Paris has very few things about it that inspire pity, and until recently, coffee was one of them. What a shame that such a city of beauty and food beauty would linger in the depths of darkness. What a travesty of taste that in a place where the sidewalk cafe and all its attendant idle pursuits have been perfected, what's inside the cup has been, until recently, so very poor.
The enlightenment's come, however, in the unsurprising influences of major progressive coffee regions, specifically Australia, the United States, and Scandinavia. Trends and new ways of thinking from these far less laissez-faire coffee climates have finally begun to penetrate the Parisian scene with success: an outcropping of worthy cafes and a broader acceptance of styles has begun, just now, to flourish.
Brewing enthusiastically embraced by coffee-drinking audiences internationally, but not until now in Paris, are emerging with force. Beyond the mediocre espresso preparation of dark-roasted beans is an openness towards the subtlety of filter coffees: V60 pourover cones and Chemex carafes are slowly taking up counter space, whereas the already-more-popular-in-Europe-than-its-native-US Aeropress is also maintaining a position. A good or great cup of filter/Aeropress coffee is available at the city's finer cafes like Télescope and Ten Belles; others are adding filter programs as we speak.
And what sort of coffee are the better cafes in Paris brewing? Imports, for now. Sadly, custom roasting for Télescope has ceased, meaning their own cafe must bring in coffee from outside (look for hopper-favorite Has Bean from the UK to continue alongside a cast of others). Ten Belles, another cafe that relied on Télescope beans (as well as some barista crossover) is also using Has Bean, while newcomers The Broken Arm brew up Scandinavian style with espressos from Oslo's Solberg & Hansen.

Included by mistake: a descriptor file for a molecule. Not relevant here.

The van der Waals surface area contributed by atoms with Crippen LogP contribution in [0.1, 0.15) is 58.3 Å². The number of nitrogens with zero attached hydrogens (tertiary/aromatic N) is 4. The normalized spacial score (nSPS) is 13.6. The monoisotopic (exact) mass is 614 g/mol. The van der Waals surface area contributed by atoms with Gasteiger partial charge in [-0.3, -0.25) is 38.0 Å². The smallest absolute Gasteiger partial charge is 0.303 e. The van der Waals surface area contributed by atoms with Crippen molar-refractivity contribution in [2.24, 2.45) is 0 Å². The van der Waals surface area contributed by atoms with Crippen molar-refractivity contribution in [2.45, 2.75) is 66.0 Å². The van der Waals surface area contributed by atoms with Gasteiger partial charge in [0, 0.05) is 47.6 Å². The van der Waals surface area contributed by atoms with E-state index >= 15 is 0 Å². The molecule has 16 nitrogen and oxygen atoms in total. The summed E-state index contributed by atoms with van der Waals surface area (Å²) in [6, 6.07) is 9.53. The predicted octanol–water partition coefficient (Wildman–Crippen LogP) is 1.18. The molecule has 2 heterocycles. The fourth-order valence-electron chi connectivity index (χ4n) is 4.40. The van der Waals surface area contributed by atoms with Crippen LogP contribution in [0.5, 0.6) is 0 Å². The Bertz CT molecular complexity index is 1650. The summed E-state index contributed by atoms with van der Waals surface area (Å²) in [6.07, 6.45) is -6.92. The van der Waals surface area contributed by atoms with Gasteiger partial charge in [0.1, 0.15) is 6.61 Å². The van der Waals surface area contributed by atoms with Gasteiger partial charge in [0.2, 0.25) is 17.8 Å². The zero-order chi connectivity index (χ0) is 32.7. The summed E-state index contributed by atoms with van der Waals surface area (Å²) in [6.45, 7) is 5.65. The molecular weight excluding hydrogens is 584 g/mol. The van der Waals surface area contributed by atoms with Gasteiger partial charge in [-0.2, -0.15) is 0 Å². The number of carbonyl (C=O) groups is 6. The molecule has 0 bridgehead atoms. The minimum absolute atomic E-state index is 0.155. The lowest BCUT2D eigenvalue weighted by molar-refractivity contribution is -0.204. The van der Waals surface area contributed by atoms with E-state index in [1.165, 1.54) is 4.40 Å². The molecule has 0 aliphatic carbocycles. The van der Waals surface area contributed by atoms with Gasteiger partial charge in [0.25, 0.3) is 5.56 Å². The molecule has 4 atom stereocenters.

Café Lomi continues among the rare local roasters, and to many, the oft-celebrated Coutume remains an example of good, if charred, intentions. Their darker roasts remain a vestige of an old guard of coffee, despite the modern presentation. We're hopeful for new roasters emerging in coming years, as former Télescope roaster David Nigel Flynn strikes out on his own, and others catching the wave of enthusiasm—and the desire to claim what will truly be a new Parisian coffee—follow suit.
Cafe-wise, expect the above spots to continue to set the pace, alongside other shops trying to do a solid job, like Kooka Boora, Café Craft, Black Market, and others. We're also excited to see what Nico Alary cooks up when his cafe and restaurant opens later this year. Nico recently returned from a long stint in Melbourne, Australia—which included time behind the bar at celebrated Market Lane Coffee—and returned to Paris with a yet-renewed desire to elevate Parisian coffee.
"When I was freshly back from Melbourne," said Alary, "I was shocked. The French have no education in coffee whatsoever."
Paris coffee, your education has only just begun.
About the author: Liz Clayton drinks, photographs and writes about coffee and tea all over the world, though she pretends to live in Brooklyn, New York. She is currently compiling photographs of the best coffee in the world to be published by Presspop this spring.